Like other plant species, trees have a lot of variation on the basis of certain features like growth habits, cultural or habitat needs, aesthetic or practical usefulness to mankind, and some other qualities. Today I'm going to write about the trees which are resistant to wind, salt, drought, fire, ice, heat and shade amazingly. Having my strong relation with plant sciences, I believe that this article will be informative and helpful to the landscapers, town planners, environmentalists, horticulturists, botanists, and also for the educators and students from plant sciences.

Resistant trees are indexed below. To get detail of each tree, please click on the title which will lead you to a detailed webpage of  that particular tree.

Wind resistant trees:

 They stand up best against the storm's buffeting.

2.  Clusia

Salt resistant trees:

These trees like growing near the sea or in salty soils.

1. Acacia:

3. Butea:

5. Clusia:

6. Cordia:

7. Delonix:

9. Eugenia:

15. Metrosideros:

Drought resistant trees:

These trees never bother about drought conditions.

1. Adenium:

2. Aloe:

3. Baikiaea:

4. Banksia:

5. Bulnesia:

6. Chilopsis:

7. Dalea:

8. Dolichandrone:

9. Hakea:

10. Inga:

11. Ipomoea:

12.  Leucospermum:

13. Markhamia:

14. Olneya:

15. Pachira:

16. Pereskia:

17. Pomaderris:

18. Protea:

19. Pterodon:

20. Qualea:

21. Tecomella

Fire resistant trees:

These trees have bark think enough to ignore the hottest blaze.

1. Bowdichia:

2. Melaleuca:

3. Tecomella:

4. Tectona:

Ice Resistant trees:

These tree species resistant to ice damage can be planted to reduce tree and property damage from ice storms.

1. American sweetgum:

2. Aborvitae:

3. Black walnut:

4. Blue beech:

5. Catalpa:

6. Eastern hemlock:

7. Ginkgo:

8. Ironwood:

9. Kentucky coffee tree:

10. Little-leaf linden:

11. Norway maple:

12. Silver linden:

13. Swamp white oak:

14. White oak:

Heat resistant trees:

Trees that thrive in hotter climates are:

1. Rabbit-eye blueberry:

2. Silver linden:

3. Chestnut oak:

4. Ussurian pear:

5. European olive:

6. Crape myrtle:

7. Arbutus marina:

Shade resistant or shade bearer trees:

These trees grow underneath other trees.

1. Brunfelsia:

2. Burchellia:

3. Conopharyngia:

4. Eucryphia:

5. Hirtella:

6. Palicourea:

7. Quintinia:

8. Solanum:

9. Tricuspidaria:

So guys, hope you've liked my "Resistant trees" very much. Yes, good. Please feel free to add your comments about the post and its content.


7 Response to 'Resistant trees'

  1. Anonymous'> January 28, 2010 at 1:30 AM

    ooooh bhai sab, Pura Jungle he blog per charha dya hay!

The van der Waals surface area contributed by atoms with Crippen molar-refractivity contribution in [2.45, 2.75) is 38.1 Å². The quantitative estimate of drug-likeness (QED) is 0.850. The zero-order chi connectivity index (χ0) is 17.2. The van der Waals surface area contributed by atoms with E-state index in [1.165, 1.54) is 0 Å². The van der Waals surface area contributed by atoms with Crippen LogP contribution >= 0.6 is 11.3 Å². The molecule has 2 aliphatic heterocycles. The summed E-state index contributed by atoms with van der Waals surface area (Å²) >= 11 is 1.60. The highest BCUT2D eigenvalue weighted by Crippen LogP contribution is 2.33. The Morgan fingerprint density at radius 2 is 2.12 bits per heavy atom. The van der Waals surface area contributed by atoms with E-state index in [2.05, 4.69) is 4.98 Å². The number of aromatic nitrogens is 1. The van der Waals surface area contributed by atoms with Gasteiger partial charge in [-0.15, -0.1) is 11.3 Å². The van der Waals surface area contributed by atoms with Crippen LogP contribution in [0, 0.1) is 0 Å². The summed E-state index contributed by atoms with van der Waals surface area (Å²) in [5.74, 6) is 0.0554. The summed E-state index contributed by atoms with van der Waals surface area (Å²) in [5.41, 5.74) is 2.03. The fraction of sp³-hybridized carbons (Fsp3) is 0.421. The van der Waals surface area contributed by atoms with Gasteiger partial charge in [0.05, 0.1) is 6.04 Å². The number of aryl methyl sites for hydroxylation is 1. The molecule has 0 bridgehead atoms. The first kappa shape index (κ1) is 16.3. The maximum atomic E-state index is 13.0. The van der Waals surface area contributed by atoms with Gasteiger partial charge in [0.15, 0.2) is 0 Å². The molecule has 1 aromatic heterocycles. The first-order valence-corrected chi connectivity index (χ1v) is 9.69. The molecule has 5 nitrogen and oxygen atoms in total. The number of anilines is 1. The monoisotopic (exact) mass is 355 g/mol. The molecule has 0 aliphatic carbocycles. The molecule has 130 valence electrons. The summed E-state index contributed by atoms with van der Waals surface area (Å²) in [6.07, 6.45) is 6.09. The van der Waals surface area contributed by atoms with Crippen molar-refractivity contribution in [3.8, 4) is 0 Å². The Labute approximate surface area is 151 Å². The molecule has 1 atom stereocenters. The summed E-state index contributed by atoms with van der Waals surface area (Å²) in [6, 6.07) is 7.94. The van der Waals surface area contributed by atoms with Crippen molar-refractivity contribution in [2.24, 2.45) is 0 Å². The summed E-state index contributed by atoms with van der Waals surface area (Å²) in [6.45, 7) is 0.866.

2. Hortist'> January 28, 2010 at 1:38 AM

    haha.....jungle na charahta to article ki demand nhn poori honi thi :)


  3. Anonymous'> January 28, 2010 at 1:49 AM

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  4. Isha Shiri'> January 28, 2010 at 10:09 AM

    I was enchanted at strong and beautiful trees. I really like your blog, it is different from others. Nature is beautiful.

    Appreciate your words in my Blog. I see that you also do not understand the evil.

    I wish peace for all.


  5. Wendy'> January 28, 2010 at 6:45 PM

    Great informative post as usual. That montezuma is pretty beastly! I love that adenium.


  6. James Missier'> January 29, 2010 at 12:17 AM

    I was in "oohhh... and ahhh's" with all the information on the trees:

    1) Caesalpinia - Pride of Barbados, Delonix
    This ones are so common in my place, never knew it was wind resistant.

    2) hibiscus - never knew it was salt resistant.

    But above all, the Adenium tree trunk look so amazingly huge!


  7. Hortist'> January 29, 2010 at 3:31 AM

    James, thanks for the nice as well as practically very important comments.

    1) It's true that Ceasalpinia and Delonix are wind resistant but often thy are used for other more important purposes in landscaping like as specimen tree.

    2) Hibiscus is salt resistant but I'v practically grown it in Karachi golf Club Karachi Pakistan where the soil is salty because of Arabian sea in the neighborhood, even it was watered by household recycled water.

    3) Yes Adenium is great, I love this plant. I had my first introduction with this amazing creature in Bahrain. I was really amazed to see the innumerable variations in this plant, like variations in its flower shape, color, plant structure and above all its bindas look. I really love this prince of succulents.

    Have a nice day :)


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